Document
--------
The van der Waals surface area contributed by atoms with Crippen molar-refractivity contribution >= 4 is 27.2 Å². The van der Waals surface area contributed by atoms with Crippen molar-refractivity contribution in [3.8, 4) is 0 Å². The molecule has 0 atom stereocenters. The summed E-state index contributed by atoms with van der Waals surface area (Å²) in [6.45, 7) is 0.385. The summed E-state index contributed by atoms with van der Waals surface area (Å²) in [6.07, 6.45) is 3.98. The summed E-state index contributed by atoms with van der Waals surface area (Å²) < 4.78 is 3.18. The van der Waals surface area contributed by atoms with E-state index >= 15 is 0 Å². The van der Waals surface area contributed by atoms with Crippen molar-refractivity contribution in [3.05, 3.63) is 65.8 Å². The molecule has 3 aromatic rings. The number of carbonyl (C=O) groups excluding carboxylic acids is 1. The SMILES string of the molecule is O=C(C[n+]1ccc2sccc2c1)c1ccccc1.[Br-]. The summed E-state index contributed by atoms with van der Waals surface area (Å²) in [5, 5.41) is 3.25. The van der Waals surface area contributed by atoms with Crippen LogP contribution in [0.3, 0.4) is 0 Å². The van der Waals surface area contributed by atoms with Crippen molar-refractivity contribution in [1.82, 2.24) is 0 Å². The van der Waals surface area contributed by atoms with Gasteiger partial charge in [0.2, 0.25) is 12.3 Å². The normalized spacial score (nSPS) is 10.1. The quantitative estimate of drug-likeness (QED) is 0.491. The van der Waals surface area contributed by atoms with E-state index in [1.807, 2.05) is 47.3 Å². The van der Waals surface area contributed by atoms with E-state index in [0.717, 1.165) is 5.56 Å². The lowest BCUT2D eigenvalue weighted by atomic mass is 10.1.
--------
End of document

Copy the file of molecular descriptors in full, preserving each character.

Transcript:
The van der Waals surface area contributed by atoms with Crippen molar-refractivity contribution >= 4 is 27.2 Å². The van der Waals surface area contributed by atoms with Crippen molar-refractivity contribution in [3.8, 4) is 0 Å². The molecule has 0 atom stereocenters. The summed E-state index contributed by atoms with van der Waals surface area (Å²) in [6.45, 7) is 0.385. The summed E-state index contributed by atoms with van der Waals surface area (Å²) in [6.07, 6.45) is 3.98. The summed E-state index contributed by atoms with van der Waals surface area (Å²) < 4.78 is 3.18. The van der Waals surface area contributed by atoms with E-state index >= 15 is 0 Å². The van der Waals surface area contributed by atoms with Crippen molar-refractivity contribution in [3.05, 3.63) is 65.8 Å². The molecule has 3 aromatic rings. The number of carbonyl (C=O) groups excluding carboxylic acids is 1. The SMILES string of the molecule is O=C(C[n+]1ccc2sccc2c1)c1ccccc1.[Br-]. The summed E-state index contributed by atoms with van der Waals surface area (Å²) in [5, 5.41) is 3.25. The van der Waals surface area contributed by atoms with Crippen LogP contribution in [0.3, 0.4) is 0 Å². The van der Waals surface area contributed by atoms with Crippen molar-refractivity contribution in [1.82, 2.24) is 0 Å². The van der Waals surface area contributed by atoms with Gasteiger partial charge in [0.2, 0.25) is 12.3 Å². The normalized spacial score (nSPS) is 10.1. The quantitative estimate of drug-likeness (QED) is 0.491. The van der Waals surface area contributed by atoms with E-state index in [1.807, 2.05) is 47.3 Å². The van der Waals surface area contributed by atoms with E-state index in [0.717, 1.165) is 5.56 Å². The lowest BCUT2D eigenvalue weighted by atomic mass is 10.1.